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Re: Interaction of checkpoints 1.1 and 1.3

From: <pjenkins@us.ibm.com>
Date: Wed, 21 Apr 1999 17:00:23 -0500
To: Charles McCathieNevile <charles@w3.org>
cc: w3c-wai-gl@w3.org
Message-ID: <8525675A.0079274C.00@d54mta08.raleigh.ibm.com>



>Unsynchronised alternatives can lead to a completely different
interpretation
>of a video. A simple example is to provide captions which imply that
speakers
>are taking different positions in a debate to those they are in fact
taking.


I agree that captions incorrectly synchronized [poorly or mislabeled] with
the video can lead to completely different interpretations - just as a
transcript of our working groups minutes which are incorrectly labeled as
to who is saying what can lead to completely different interpretations.  I
agree "IF" I provide captions with the video they should be synchronized
correctly.  But why priority 1 to *have to* provide a captioned video? -
when a separate text transcript will do?

 For example, if we were to video record a W3C conference call where some
members were present in one room, say at MIT, and others participating via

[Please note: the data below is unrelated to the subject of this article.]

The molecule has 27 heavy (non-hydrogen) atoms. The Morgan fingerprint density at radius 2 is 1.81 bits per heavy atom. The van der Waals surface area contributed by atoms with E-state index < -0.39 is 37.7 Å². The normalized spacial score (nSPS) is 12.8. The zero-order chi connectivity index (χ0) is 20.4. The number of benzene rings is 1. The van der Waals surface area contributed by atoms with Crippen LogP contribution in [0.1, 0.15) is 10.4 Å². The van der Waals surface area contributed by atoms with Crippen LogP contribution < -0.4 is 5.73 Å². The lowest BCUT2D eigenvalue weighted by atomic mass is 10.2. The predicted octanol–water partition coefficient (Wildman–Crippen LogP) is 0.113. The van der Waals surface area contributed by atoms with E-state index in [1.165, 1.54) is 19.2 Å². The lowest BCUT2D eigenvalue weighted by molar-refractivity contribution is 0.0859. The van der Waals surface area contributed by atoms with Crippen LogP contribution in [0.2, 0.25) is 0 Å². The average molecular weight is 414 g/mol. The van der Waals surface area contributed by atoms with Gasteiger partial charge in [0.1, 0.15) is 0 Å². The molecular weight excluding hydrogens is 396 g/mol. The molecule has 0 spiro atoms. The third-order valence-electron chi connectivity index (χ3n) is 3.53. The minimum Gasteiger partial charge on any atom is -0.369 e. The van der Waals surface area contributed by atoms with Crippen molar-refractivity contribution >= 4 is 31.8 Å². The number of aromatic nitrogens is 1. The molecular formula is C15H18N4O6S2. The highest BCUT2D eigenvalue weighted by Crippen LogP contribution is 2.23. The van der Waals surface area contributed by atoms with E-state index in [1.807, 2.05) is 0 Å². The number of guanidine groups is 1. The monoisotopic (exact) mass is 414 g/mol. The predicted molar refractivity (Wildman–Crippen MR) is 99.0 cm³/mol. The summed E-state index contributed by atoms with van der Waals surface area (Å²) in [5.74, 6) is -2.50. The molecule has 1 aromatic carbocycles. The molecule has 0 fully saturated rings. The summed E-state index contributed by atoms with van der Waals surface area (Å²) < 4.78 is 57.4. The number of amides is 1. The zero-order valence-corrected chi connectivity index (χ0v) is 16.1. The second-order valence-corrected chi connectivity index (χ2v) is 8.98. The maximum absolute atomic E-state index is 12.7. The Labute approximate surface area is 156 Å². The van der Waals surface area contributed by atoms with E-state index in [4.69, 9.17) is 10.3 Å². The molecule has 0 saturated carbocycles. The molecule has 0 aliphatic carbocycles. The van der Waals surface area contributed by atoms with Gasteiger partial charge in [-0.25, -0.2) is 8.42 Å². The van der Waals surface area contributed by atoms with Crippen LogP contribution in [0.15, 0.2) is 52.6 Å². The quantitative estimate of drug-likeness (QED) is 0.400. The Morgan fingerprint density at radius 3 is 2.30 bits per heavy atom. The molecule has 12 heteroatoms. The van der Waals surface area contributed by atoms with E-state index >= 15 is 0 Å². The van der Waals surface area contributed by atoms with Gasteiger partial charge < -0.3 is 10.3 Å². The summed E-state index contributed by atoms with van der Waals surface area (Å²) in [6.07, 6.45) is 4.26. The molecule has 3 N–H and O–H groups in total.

the phone; and we provide the clip on the W3C web site, would it have to be
closed captioned to meet the guidelines - or is it just as accessible to
have the transcript of the video conference call?  I can think of more
elaborate video conference calls I been in where charts (HTML pages) where
shown and mechanical models were displayed, but I could provide all the
information in a text description file - and it be fully accessible -
without the production of synchronizing captions and video descriptions
with the original recorded video.

Regards,
Phill Jenkins
Received on Wednesday, 21 April 1999 18:03:29 GMT

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